Bridget Riley was the first female artist to receive the Sikkens Prize. Colour plays an important and consistent part In her unique abstract paintings with optical effects. Riley’s pure, subtle and precise use of colour has led to a sensational oeuvre that is a great inspiration to the artists of the next generation.
Grand dame of British art
One of the most important British artists of her time, Bridget Riley is often considered the grande dame of British art. She already made a name for herself back in the 1960s with her black-and-white paintings that examined the dynamic effects of optical phenomena. Riley began experimenting with colour in 1967, and has been investigating perception through colour and form ever since.
In 1971, Robert Melville effectively described the impact of Riley’s work: “No painter, dead or alive, has ever made us more aware of our eyes than Bridget Riley.” Her dynamic work has a dizzying effect. Constantly reshaping and undulating, the lines on the canvas seem to be coming straight for us. The curved line, especially, is an important element in Riley’s work. Her Curve Paintings demonstrate her continuous search for new ways to add movement to colours and lines.
About Bridget Riley
Bridget Riley studied at Goldsmiths College London (1949-1952) and the Royal College of Art (1952-1955). Her work has been shown in international solo and group exhibitions since the early 1960s, from The Responsive Eye in the MoMA in 1965 to the solo exhibition New Paintings and Related Work in the National Gallery in 2011. Bridget Riley has received numerous honours and awards, including the international prize for painting at the 1968 Venice Biennale, the Kaiserring of the city of Goslar in 2009, and recently the 12th Rubens Prize from the city of Siegen.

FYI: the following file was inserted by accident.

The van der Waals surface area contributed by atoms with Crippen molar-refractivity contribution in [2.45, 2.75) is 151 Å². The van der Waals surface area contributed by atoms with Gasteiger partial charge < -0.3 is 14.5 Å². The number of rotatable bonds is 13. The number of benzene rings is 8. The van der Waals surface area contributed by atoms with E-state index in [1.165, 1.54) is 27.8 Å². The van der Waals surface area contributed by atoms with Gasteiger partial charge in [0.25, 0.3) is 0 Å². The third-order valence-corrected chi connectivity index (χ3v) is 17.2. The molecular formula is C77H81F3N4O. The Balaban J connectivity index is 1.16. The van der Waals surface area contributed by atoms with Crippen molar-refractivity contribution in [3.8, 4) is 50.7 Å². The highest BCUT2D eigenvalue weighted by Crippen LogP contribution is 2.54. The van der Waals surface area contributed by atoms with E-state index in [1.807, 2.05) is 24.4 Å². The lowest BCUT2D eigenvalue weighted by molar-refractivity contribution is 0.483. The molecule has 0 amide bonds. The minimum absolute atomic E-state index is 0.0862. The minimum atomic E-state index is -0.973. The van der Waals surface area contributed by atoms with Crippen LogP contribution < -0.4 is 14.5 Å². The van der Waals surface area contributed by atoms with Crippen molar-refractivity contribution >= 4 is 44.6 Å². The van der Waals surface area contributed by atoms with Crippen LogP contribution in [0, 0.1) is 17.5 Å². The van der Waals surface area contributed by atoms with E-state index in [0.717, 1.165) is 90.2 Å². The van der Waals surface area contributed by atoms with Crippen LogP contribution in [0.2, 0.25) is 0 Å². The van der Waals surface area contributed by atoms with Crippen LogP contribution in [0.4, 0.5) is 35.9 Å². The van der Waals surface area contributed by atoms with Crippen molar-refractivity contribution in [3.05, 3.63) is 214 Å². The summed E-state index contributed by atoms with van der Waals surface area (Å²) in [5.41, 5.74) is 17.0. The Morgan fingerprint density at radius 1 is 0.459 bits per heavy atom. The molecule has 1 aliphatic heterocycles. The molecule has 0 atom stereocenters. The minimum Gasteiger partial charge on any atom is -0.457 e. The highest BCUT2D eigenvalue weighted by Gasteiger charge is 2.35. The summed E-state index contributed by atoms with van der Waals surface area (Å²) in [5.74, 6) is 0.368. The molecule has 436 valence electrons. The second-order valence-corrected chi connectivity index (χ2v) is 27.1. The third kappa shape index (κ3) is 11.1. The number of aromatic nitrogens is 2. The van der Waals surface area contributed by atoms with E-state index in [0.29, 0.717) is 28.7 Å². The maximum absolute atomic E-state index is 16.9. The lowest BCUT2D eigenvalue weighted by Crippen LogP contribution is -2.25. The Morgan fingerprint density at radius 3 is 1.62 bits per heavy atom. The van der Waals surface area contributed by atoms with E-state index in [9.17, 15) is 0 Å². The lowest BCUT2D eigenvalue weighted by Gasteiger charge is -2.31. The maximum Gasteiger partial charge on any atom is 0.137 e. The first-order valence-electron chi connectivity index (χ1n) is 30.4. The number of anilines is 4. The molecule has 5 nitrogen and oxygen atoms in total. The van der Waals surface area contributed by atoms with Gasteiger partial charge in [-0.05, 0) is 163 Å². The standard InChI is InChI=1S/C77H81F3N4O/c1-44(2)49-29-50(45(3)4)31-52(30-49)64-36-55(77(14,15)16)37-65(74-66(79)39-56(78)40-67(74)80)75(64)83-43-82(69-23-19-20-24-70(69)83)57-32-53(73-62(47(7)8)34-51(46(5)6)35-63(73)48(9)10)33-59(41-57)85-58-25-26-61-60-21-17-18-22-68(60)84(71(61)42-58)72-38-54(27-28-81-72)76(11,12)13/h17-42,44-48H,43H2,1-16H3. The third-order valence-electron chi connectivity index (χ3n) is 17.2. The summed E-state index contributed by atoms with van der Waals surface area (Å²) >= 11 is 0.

The award ceremony
The Sikkens Prize was awarded during a festive programme at Gemeentemuseum Den Haag, on Sunday 28 October 2012. John Elderfield delivered a laudation in honour of Bridget Riley. The museum simultaneously opened an exhibition of Riley’s work, the highlight of which was an almost 20×4 meter mural made especially for the occasion. Neuroscientist Dick Swaab delivered the Mondrian Lecture as part of the event.